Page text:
Securing Your Containers—Top 3 Challenges
There are several pitfalls while securing containers and containerized ecosystems. Let's discuss the top three challenges in detail so you can manage them.
Join the DZone community and get the full member experience.Join For Free
A cost-effective and less sophisticated alternative to Virtual Machines (Containers) have revolutionized the application delivery approach. They have dramatically reduced the intake of IT labor and resources in managing application infrastructure. Yet, while securing containers and containerized ecosystems, software teams are met with many roadblocks. Especially for enterprise teams accustomed to more traditional network security processes and strategies. We’ve usually preached that containers offer better security because they isolate the application from the host system and each other. Somewhere we have made it sound like they’re inherently secure and almost impenetrable to threats. But how far-fetched is this idea? Let’s dive right into it.
Let’s get a high-level view of what the market looks like. According to Business wire, the global Container Security Market size is projected to reach $3.9 billion by 2027, that’s a 23.5% CAGR.
Pretty much like any software, containerized applications can fall prey to security vulnerabilities that include bugs, inadequate authentication and authorization, and misconfiguration.
Container Threat Model
Let’s understand the container threat model below:
Possible Vulnerable Factors in a Container
- External attackers (from outside) trying to access one of our deployments (Tesla getting crypto-hacked).
- Internal attackers who have some level of access to the prod environment (not necessarily admin).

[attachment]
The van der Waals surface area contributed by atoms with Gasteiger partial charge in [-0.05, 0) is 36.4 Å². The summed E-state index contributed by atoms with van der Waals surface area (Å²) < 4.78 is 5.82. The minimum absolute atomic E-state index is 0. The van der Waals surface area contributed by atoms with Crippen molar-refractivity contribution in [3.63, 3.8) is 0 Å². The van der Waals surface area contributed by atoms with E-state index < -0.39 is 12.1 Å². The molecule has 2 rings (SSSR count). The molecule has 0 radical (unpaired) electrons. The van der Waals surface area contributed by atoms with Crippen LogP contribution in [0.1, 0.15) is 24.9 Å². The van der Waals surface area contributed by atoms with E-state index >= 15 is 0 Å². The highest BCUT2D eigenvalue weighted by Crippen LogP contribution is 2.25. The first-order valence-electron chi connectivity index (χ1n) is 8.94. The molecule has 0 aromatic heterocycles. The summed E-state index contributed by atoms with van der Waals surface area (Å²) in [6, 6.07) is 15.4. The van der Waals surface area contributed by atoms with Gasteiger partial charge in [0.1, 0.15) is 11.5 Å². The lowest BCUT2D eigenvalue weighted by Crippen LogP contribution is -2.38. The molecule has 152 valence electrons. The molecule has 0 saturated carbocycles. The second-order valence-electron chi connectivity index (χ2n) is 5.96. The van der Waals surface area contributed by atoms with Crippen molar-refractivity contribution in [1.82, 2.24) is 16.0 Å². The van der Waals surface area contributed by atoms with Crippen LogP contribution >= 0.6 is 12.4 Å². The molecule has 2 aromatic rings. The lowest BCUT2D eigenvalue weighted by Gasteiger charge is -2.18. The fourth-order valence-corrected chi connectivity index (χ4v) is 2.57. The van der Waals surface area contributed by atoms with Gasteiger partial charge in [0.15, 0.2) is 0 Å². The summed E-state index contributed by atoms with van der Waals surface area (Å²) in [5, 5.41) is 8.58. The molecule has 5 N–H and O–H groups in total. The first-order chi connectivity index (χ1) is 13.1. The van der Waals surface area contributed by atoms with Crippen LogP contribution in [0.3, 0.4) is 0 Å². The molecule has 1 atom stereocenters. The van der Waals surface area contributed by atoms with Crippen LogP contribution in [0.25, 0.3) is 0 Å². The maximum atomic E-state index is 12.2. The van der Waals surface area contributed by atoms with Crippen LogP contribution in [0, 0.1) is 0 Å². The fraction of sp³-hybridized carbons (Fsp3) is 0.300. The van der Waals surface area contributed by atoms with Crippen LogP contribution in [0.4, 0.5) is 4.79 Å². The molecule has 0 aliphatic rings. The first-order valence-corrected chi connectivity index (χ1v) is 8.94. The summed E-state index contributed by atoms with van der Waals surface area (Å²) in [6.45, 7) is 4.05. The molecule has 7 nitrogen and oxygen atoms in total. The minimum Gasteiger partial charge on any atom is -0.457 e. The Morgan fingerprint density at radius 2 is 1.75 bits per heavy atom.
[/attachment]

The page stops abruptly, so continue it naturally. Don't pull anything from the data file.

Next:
- Malicious internal factors are the privileged internal users like developers and administrators who have access to the deployment.
- Inadvertent internal factors that might accidentally cause problems like carelessly storing some secret key or certificate in the container image.
- By introducing some new service or reducing the waiting time to enhance the customer experience, companies tend to open some ports in their servers or firewall. If not thoroughly guarded, this might become the passage of hackers.
There can be several routes that can compromise your container security (and the above image pretty much summarizes so). Let’s discuss some of these factors precisely.
1. The Fault in Container Images
It’s not all about having malicious software. Poorly configured container images can be the reason for introducing vulnerabilities. The problem begins when people think they can spin up their own image or download it from the cloud and start using it straight. We should be aware that every day new vulnerabilities are introduced on the cloud. Every container image needs to be scanned individually to prove it is secure.
Some Known Cases To Avoid
- What if the image launches an extraneous daemon or service that allows unauthorized network access?
- What if it’s configured to work with more user privileges than are necessary?
- Another danger to look out for is if any secret key or credential is stored within the image.
Note: From all the above cases, we notice that Docker will always give priority to its own network above your local network.
- Pulling images from trusted container registries. Trusted container registries are not poorly configured. Usually referred to private registries, but not necessarily, unless they are encrypted and have authenticated connections. This should include credentials federated with existing network security controls.
- The container registry should undergo frequent maintenance tests to keep it devoid of any stale images with lingering vulnerabilities.
- Software teams need to frame shared practices with blue-green deployments or rollbacks of the container changes before pushing them into production.
2. Watch Out for Your Orchestration Security
Popular orchestration tools like Kubernetes is unmissable while addressing security issues. It has become the prime attack surface.